If the Church is demolished, some of these artistic pieces will go in storage- such as the statues and the windows- but they would also be knocked down…who knows…hopefully not…”
The Church has been determined eligible to be registered as a historic site by the NY State Office of Parks and Recreations but unless it becomes a NYC landmark its destruction is still a possibility. Most of the speakers at the rally either reminisced about the connections of the church with the past, history and the Italian American culture or endorsed the option of the Cultural Center. It was fascinating to see many of the members of the African American community (Patricia Deans, Jeff Dunston) be fascinated by the Italian American history and supporting the efforts for the preservation of the church.
Arthur Piccolo, on eof the coordinators of the event, pleaded with Di Marzio not destroy it and said: “You are not a private developer, you’re the bishop of Brooklyn”.
Charles Piazza, principal organizer of the event, reiterated the importance of combining affordable housing with the interest of the community in having a place where to gather and learn more about their roots, intertwined with other communities, or simply pursue artistic passions.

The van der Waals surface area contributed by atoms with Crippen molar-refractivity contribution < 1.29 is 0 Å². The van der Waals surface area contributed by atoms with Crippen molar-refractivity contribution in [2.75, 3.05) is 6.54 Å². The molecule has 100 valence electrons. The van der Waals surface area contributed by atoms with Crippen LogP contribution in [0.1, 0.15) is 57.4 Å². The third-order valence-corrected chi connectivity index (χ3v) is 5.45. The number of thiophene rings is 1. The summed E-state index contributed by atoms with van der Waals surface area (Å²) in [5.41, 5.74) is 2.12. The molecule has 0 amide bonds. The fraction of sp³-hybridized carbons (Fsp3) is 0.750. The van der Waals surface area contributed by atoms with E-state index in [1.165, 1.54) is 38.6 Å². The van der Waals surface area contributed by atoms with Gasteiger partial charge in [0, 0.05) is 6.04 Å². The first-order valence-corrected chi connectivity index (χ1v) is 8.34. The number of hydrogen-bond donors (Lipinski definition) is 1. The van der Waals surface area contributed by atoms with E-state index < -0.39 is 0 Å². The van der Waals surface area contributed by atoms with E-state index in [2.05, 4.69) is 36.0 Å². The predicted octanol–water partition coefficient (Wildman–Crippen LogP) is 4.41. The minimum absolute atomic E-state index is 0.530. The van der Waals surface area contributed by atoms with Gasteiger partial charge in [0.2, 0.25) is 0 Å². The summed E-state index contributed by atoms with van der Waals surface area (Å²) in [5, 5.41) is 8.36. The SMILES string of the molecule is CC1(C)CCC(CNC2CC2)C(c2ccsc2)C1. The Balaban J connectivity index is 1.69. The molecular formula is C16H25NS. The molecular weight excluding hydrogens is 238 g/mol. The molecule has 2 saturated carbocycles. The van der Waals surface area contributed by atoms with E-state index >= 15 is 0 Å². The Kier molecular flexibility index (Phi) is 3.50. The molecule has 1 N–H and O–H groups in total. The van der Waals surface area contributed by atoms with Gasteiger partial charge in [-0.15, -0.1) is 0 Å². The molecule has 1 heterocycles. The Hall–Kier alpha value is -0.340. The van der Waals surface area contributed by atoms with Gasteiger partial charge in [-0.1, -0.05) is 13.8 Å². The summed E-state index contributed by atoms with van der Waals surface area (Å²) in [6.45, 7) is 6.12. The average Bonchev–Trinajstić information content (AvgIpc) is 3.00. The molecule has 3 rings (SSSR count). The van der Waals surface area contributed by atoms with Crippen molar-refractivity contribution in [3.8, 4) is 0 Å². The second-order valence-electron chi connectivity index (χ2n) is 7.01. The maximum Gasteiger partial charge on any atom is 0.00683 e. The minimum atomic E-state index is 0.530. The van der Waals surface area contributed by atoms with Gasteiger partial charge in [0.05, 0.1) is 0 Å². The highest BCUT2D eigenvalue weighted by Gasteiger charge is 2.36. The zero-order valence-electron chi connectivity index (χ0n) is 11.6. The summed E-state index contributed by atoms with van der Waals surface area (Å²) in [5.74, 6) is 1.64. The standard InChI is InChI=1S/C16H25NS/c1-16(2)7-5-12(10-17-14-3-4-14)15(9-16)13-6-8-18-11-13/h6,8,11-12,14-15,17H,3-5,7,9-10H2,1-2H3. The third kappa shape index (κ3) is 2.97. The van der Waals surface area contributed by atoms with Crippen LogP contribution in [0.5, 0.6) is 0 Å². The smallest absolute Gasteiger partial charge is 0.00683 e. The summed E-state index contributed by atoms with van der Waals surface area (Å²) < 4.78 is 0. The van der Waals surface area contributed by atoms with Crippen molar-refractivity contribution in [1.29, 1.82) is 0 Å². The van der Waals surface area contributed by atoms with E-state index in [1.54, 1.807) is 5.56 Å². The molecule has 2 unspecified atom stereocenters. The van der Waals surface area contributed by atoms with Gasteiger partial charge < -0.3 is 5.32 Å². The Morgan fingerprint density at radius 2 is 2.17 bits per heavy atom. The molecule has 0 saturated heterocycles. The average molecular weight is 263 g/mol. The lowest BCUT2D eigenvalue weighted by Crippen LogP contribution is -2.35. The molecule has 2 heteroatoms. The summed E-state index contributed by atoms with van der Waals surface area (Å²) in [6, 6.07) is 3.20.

Joseph Sciame, former president of the Order of Sons of Italy, remembered when as a young boy, he lived near there and had vivid memories of spending Easter in that church with his grandparents.
The verbs used the most were network, add, change, transit, develop, in opposition to demolish or cancel. Nowadays, living in hopefully more humanistic times, it seems very unusual to wipe out something that functions as a museum, something that has any cultural significance. Especially when sometimes much smaller and less historical things (like old toys or billions of sport or rock memorabilia) are preserved and exhibited just for the sake of memory or as symbolic of a person, a place.
At the rally, the dean of the Calandra Institute, Anthony Tamburri quoted the words of the poet Felix Stefanile Who wrote: "there's no ontology without archeology".
As of now, it is not clear how this whole issue will end. It should be noted though that this is a significant matter to Italian Americans, who through artists like Federici, for example, defied certain stereotypes as immigrants. These latter do not have monuments in New York to represent them before the Catholics, the cultural institutions or, most importantly, the community of Brownsville. The neighborhood, no matter what religion or race, will be more united and uplifted by the power of history and art.